Physical therapy can be a great treatment option for individuals who are looking to seek relief from chronic head pain. At Hallmark Physiotherapy, you’ll work with an expert physical therapist who will work to identify the potential underlying causes of your head pain with a thorough evaluation. From there, your PT will develop a customised rehabilitation plan that caters to your unique needs and goals to help you alleviate your chronic head pain.

1) Dizziness and Balance

2) Headache

3) Vertigo

Vertigo, in particular, “benign paroxysmal positional vertigo (BPPV)”, is a common disorder in which the patient complains of spinning and dizziness with rapid changes in head positions. BPPV is typically idiopathic (of unknown cause) in nature. Other reported causes are head trauma, vestibular neuritis (inflamed vestibulo-cochlear nerve), vertebrobasilar ischemia (inadequate blood flow to the brain), and inner ear infection.

It is hypothesised that small particles (called otoconia) in the semicircular canals over-stimulate the sense organs (hair cells and cupula). This results in patient complaints of dizziness and the observation of nystagmus in the direction of head rotation. The dizziness may last anywhere from a few seconds to a minute, and there may be associated nausea.

Brandt-Daroff and canalith repositioning movements (Epley Manoeuvre) are the most common therapeutic interventions. The goal of these treatments is to move the small particles within the semicircular canal to the utricle, where they are no longer able to stimulate the sense organs within the canal.

Quality research studies show significant numbers of patients that experience a resolution of symptoms and negative diagnostic tests for BPPV after treatment intervention as compared to the control groups.

While BPPV is a common diagnosis for those suffering from dizziness, there are other causes of vertigo (both central and peripheral). Thus, it is important to consult your doctor and physical therapist regarding the proper diagnosis and treatment of vertigo.

4) TMJ disorders

TEMPOROMANDIBULAR DISORDERS (TMD) Temporomandibular disorder (TMD) is a term that describes an entire group of disorders involving the temporomandibular joint or joints (TMJ). The TMJs are the jaw joints. There is one on each side of your head just in front of your ear canals. Like many other joints in the body, they consist of:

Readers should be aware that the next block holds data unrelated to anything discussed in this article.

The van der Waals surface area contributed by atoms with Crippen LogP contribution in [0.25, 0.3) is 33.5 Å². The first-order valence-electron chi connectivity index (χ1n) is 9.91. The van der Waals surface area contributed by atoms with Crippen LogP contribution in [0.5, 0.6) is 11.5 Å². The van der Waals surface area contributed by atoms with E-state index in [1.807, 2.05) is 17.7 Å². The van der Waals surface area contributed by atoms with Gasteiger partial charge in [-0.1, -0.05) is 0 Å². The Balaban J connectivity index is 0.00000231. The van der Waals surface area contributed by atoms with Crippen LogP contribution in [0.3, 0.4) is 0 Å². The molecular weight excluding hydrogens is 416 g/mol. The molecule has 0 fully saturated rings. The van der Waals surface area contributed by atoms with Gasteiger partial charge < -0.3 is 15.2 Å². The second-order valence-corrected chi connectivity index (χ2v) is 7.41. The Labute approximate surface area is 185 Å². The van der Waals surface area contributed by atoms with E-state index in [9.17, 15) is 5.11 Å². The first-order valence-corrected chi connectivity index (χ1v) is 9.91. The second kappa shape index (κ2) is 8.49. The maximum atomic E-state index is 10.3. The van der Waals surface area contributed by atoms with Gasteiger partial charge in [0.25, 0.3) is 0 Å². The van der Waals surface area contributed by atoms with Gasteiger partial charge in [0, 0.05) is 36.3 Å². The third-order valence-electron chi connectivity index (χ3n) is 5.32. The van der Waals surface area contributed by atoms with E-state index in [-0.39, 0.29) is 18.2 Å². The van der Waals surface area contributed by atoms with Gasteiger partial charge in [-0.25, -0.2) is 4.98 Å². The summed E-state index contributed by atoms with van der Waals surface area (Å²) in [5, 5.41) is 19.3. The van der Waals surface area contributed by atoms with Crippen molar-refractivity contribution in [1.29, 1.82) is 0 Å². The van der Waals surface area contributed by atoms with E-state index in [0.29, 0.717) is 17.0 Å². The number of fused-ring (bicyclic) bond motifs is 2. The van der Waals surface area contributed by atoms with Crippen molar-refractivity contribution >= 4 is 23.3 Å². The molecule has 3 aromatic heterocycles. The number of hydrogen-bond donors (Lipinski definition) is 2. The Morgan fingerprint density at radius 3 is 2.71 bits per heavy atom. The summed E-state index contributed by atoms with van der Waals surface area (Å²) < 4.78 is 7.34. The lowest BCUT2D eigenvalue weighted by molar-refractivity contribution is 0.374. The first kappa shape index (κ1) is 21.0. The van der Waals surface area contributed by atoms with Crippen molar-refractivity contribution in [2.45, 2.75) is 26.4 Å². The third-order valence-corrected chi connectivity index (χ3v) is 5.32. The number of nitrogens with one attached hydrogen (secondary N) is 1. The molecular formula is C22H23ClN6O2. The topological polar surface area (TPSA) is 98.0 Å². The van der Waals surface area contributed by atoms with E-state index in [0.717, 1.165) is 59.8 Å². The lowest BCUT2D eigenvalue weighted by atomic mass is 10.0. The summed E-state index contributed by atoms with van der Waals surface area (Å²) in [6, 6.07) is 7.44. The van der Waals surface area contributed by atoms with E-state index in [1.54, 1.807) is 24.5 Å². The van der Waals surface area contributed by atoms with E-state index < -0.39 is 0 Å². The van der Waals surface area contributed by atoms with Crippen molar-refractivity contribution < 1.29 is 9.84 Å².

1. muscles that control joint movement,
  2. ligaments that hold the bones together,
  3. the cartilage that provides a smooth surface for the bones to move on
  4. a disc that helps with proper movement of the bones, and elastic tissue that helps to hold the disc in place.
One or more of the above tissues can cause symptoms. In fact, studies suggest that one-third of the population at any one time experiences TMJ symptoms such as pain with chewing, yawning, or jaw opening. Women seem to have TMJ problems much more often than men. There are a variety of temporomandibular disorders. The muscles (myogenous), joint(s) (arthrogenous), or a combination of the two may cause pain. Since physical therapists treat muscle and joint problems, they are ideally suited to address a TMD. Moreover, a majority of patients diagnosed with TMD also have associated neck pain. Both respond well to treatment provided by a physical therapist. No other healthcare practitioner is better suited to address both TMD and neck pain compared to a physical therapist. Here at Hallmark Physiotherapy, You are properly educated so that you have a clear understanding about our treatment which is conservative, cost-effective, and reversible. Our goals are realistic, and your examination is brief and meant to identify your source(s) of pain. When a physical therapist performs the examination, they will be able to classify you as having one or more of the following:
  1. An inflammatory condition
  2. Limited jaw range of motion
  3. Excessive jaw range of motion
  4. Arthrogenous Disc Displacement
  5. Jaw muscle pain
  6. Neck pain causing related headaches (sometimes mistaken as TMD)
Once the involved structures are identified, the therapist will be able to provide you with the appropriate treatment using exercises or equipment, often together.
× Ask a Physiotherapist